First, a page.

Top banking supervisors have put hedge funds - well known players include Soros, Michael Steinhardt and Paul Tudor Jones - high on the agenda for their meeting in Basle in two weeks. The US Federal Reserve is particularly concerned about the funds' activities following last week's collapse in world bond markets and the recent strength of the yen.
The French and German central banks are also keen to tighten controls, and the Bank of England has been studying the area for two months.
Selling of hedge funds, which are designed to limit risk through investment in futures and options, precipitated virtually unprecedented falls in the European bond markets last week. The War Loan, an undated gilt, has fallen 11 per cent in the last month, its largest monthly fall since 1974.
World financial markets are braced for further turbulence this week, with investors fearful that heavy selling by international speculators carrying severe paper losses is far from over.
Analysts said the markets would initially take their cue from yesterday's meeting of the Group of Seven finance ministers, who were set to soothe rattled nerves with a signal that inflation pressures are subdued in Europe and firmly under control in the US.
The ministers, and their central bankers, met at Kronberg, in the Taunus hills near Frankfurt. Despite indications they were prepared to calm bond markets down, further selling pressure from the hedge funds, which take big speculative positions financed by high levels of borrowing, may frustrate them.
Analysts predicted that institutional investors, such as pension funds, with high levels of liquidity, were ready to buy both bonds and shares. But these investors are wary of making a move while uncertainty hangs over the hedge funds, which control up to dollars 45bn of speculative positions in several key markets.
When they meet in Basle, the supervisors of the top central banks will look at a range of options. At one extreme, they could insist that banks deduct the value of any loans to hedge funds from the capital they are required to hold to insure against bad debts. This would make it prohibitively expensive for banks to lend to hedge funds, and would in turn limit one way funds build up massive positions in futures markets.
Central banks are also determined to limit banks' exposure to hedge funds through trades in financial derivative instruments, such as traded options and financial futures, and by way of trading in conventional securities and bonds.
Banking supervisors have been rigorously examining commercial banks' exposure to hedge funds, which has ballooned over the past year. They regard them as particularly dangerous because many are based in largely unsupervised tax havens in the Caribbean. As a result there is no way of determining total risk exposure.
Ian Plenderleith, an associate director at the Bank of England, highlighted the issue in a speech last week.
But to date, Bank of England supervisors have limited their actions to suggesting that banks do a little business with a few hedge funds rather than taking the risk of doing a lot with one.
Hedge funds have experienced a very volatile month. Markets have moved substantially against them and some US funds have made large losses. Stanley Druckenmiller, manager of George Soros's dollars 3bn flagship Quantum Fund, confirmed it had lost dollars 600m in a single day recently. By contrast it made a dollars 1bn profit when sterling fell out of the Exchange Rate Mechanism in 1992.
Hedge funds have fed the volatility of bond markets by borrowing money to buy bonds 'on margin', allowing them to put up only a small part of the money at risk.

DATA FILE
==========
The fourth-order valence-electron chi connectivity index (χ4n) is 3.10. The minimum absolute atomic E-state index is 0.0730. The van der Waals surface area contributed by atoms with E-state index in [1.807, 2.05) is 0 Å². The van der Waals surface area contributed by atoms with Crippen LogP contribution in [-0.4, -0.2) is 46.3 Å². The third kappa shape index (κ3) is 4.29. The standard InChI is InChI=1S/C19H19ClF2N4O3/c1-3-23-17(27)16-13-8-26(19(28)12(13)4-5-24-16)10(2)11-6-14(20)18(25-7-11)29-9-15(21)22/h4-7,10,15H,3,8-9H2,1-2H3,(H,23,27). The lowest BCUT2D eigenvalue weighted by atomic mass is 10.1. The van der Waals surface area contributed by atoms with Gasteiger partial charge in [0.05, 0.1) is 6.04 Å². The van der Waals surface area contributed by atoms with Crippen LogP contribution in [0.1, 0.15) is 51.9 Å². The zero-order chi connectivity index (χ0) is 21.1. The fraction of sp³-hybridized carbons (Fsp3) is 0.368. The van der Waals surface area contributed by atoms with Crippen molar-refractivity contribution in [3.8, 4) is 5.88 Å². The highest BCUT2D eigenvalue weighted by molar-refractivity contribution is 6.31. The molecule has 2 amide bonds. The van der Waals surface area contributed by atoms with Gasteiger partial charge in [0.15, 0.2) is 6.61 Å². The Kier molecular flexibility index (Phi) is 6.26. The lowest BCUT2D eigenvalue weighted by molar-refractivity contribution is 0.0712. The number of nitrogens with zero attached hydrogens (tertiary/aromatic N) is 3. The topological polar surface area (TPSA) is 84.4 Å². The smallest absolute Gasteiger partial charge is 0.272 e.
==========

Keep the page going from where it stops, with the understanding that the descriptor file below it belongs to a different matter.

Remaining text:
This practice potentially allows a dollars 1bn fund to take total bets of perhaps dollars 20bn. But when the markets fall sharply, the funds are forced to sell a disproportionately large amount of bonds to cover their losses.
Last Friday the Quantum Fund is understood to have placed an order to sell dollars 4bn worth of German mark bonds.
According to published figures, Willowbridge International, one of the smaller US funds, has lost 22 per cent of its value (measured in dollars) so far this year, more than any other. Michael Steinhardt's SP International A fund is down 13 per cent. But the Quantum Fund is almost even, despite its big one- day losses.
Part of the reason that gilt- edged stock prices fell further than other European bond prices last week was a warning from the Japanese house Nomura that UK base rates might jump to between 6 and 7 per cent by the year-end.
However, the Chancellor of the Exchequer is still keen to cut rates further and may decide on another quarter-point reduction in base rates, from the current 5.25 per cent, when he meets the Governor of the Bank of England on Wednesday to discuss monetary policy.
At their last meeting the Chancellor pushed for a half- point reduction, but the more cautious Bank persuaded him to settle for a quarter-point cut on 8 February. The move, coming just days after the first rise in US interest rates for five years, unsettled markets.
Recent turbulence in the stock market is causing some leading securities houses to reconsider the timing of the welter of new issues planned for the coming months. Up to 80 companies were expected to take advantage of previously bullish conditions to raise new finance during the next four months.
Some bankers said last week that they would not be surprised if a handful of new issues were postponed or scaled down. Some floats in the pipeline might be cancelled.
Last week produced an early sign that the new-issue appetite might be waning. Applications for shares in Goldsborough Healthcare came in undersubscribed, at 98.1 per cent. Analysts said this was as much to do with the pricing as with market conditions.
Attention will now turn to Graham, the builders' merchant being floated by BTR. Applications close on Wednesday.Reuse content